April 15th, 2012


[links] Link salad is a taxing experience

Where I write: Science fiction author Jay Lake fights cancer one blog post at a timeThe Oregonian with a piece on me, writing and cancer. Also a bonus video clip.

Best and Worst Writing Advice I've Ever Been Given[info]kenscholes speaks.

Molecular "Wankel Engine" Driven By PhotonsChemists say exotic clusters of boron atoms should behave like rotary Wankel engines when bathed in circularly polarised light. Coming soon, the Mazda RX-Μ.

The Problems Alcohol Can Help You Solve — What could possibly go wrong with a lede like that?

I Opt In! And Other TSA News of the Day

Study Says The More Walmarts In The Area, The More Hate Groups There Are — Heh. Interesting. (Thanks to [info]threeoutside.)

Liberals and conservatives think differently — Some commentary on recent studies.

?otd: Filed with the IRS yet?

Writing time yesterday: n/a (cancer stress)
Body movement: 30 minute stationary bike ride, plus hiking to come in the Columbia Gorge
Hours slept: 7.75 (solid)
Weight: 240.6 (!)
Currently reading: Somewhere Else by Sally McLennan


[movies] Movies I didn't see when they came out

Sometimes I am just a contrarian. For example, it took me years to see E.T. [ imdb ], simply because of all the hype surrounding the film. (Apparently I was a proto-hipster back in 1982.) Likewise, The Karate Kid [ imdb ], because it was billed as "the feel-good movie of the year", and I refuse to go see any movie with that billing. I'm not sure I wasn't right about The Karate Kid, either, though I did enjoy myself when I finally did see the movie.

Alien [ imdb ] was probably my biggest error. I was so afraid of being afraid of the movie that it took me years to see that one as well. It's a hell of a science fiction movie, one of the best in the history of cinema, and I can't believe I deprived myself of that experience either in the original theatrical release, and for years after.

What I wish I could understand today, prior to the advantage of hindsight, is which movies I blew off or ignored, that I would regret having done so upon seeing them. Honestly, my life would have been just fine if I'd never gotten around to seeing The Karate Kid, but if I'd never seen Alien, I would be much the poorer for it.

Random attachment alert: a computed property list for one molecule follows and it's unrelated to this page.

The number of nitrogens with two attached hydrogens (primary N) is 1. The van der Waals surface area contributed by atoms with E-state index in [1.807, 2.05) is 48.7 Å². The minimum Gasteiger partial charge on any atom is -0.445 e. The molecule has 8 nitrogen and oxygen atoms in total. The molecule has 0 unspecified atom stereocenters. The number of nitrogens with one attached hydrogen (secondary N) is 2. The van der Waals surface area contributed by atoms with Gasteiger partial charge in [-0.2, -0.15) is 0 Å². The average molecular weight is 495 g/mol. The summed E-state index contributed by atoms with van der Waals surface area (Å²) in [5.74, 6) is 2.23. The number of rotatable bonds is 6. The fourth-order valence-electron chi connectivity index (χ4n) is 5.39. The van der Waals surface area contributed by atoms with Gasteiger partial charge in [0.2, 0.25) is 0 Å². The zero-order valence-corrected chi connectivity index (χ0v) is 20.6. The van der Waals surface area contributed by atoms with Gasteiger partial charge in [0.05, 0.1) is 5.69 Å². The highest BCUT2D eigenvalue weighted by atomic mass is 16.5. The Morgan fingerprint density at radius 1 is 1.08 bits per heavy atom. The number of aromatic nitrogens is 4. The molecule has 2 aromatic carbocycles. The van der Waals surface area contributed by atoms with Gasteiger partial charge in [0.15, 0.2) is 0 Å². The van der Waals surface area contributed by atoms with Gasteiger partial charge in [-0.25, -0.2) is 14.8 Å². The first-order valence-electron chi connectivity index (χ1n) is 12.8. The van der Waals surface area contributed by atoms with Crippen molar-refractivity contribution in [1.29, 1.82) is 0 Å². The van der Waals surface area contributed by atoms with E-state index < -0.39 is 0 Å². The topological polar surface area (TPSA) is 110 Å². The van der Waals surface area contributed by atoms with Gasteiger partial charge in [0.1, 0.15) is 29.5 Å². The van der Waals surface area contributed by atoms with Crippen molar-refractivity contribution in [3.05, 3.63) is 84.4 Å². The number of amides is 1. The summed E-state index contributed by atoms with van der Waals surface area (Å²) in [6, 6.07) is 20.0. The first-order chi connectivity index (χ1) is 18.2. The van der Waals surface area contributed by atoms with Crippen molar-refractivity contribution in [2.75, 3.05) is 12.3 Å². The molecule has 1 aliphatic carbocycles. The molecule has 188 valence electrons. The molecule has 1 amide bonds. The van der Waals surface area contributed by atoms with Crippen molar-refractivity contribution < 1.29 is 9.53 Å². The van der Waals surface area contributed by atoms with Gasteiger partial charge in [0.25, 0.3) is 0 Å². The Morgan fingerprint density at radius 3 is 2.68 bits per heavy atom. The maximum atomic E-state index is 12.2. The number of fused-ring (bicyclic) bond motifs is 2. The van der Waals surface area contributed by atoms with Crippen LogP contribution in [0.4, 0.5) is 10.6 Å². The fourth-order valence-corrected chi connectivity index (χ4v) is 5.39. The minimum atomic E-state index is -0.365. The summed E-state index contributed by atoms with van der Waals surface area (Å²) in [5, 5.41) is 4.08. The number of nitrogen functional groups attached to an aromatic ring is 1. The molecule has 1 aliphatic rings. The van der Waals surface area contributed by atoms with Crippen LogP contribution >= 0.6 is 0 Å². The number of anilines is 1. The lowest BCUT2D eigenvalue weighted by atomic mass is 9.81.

Do you share this tic of mine, or some equivalent of your own?

What movies (or books) did you ignore and avoid, only to realize your error later?

What overlooked movies (or books) would you urge me to pay attention to?


[politics] This is tax day, and I love it

April 15th in the United States is tax day. (Well, April 16th when the 15th falls on a weekend, as with this year.) It's tax day, and I love it.

Mind you, every day is tax day. We all pay taxes when we buy gas or ride the bus or train for which diesel has been purchased. We all pay sales taxes at the cash register. (Well, except here in Oregon.) We all pay property taxes, either directly through our mortgages or indirectly through our rent. We all pay payroll taxes whenever we received a paycheck through statutory employment. But here in USAnia, April 15th carries all the symbolism.

Do I like filing taxes? Heck, no. The process drives me nuts. This is true mostly because of the Schedule C I have to file for writing income, and specifically the business expenses. I don't make enough money to pay someone else to deal with that stuff for me, so I have to track all the damned receipts myself. It's tedious and annoying, but it's how I can best optimize my tax picture.

Do I like paying taxes? Heck, yes. The outcome is extremely worthwhile. I like having roads and bridges. I like having emergency services available. I like having universal public education and public hospitals and child and family services. I like clean air and clean water. I like the space program and the FAA and the FDA and all the myriad machineries of government that ensure that the goods and services I buy are safe and perform as advertised. Heck, even though I often disagree with how the machineries of national defense are employed by our government, I like having them.

Conservatives like to pretend that government is the problem, but honestly, not a heck of lot of would get done without the enabling processes of government. Everything from stable contract law to decent public roads for the delivery of wholesale and retail goods stems from the government. Conservatives also like to pretend that they did it all themselves, and if they can get ahead in life without handouts, no one else should receive handouts either. Which is absolute bullshit. Programs ranging from government-funded education to the home mortgage interest deduction are handouts that conservatives benefit eagerly from. And let's not even talk about farm supports.

One of the things about being a liberal-progressive is that you have to be intellectually honest enough to recognize the role government and other people play in your life. Once you become that self-honest, it's very difficult not to also recognize you owe payback, to support that role for government and other people to play in the lives of those who come after us.

So taxes? Heck, yeah. They support the life I enjoy today, and they help pave the way for others to enjoy the same, or even better, life in the future.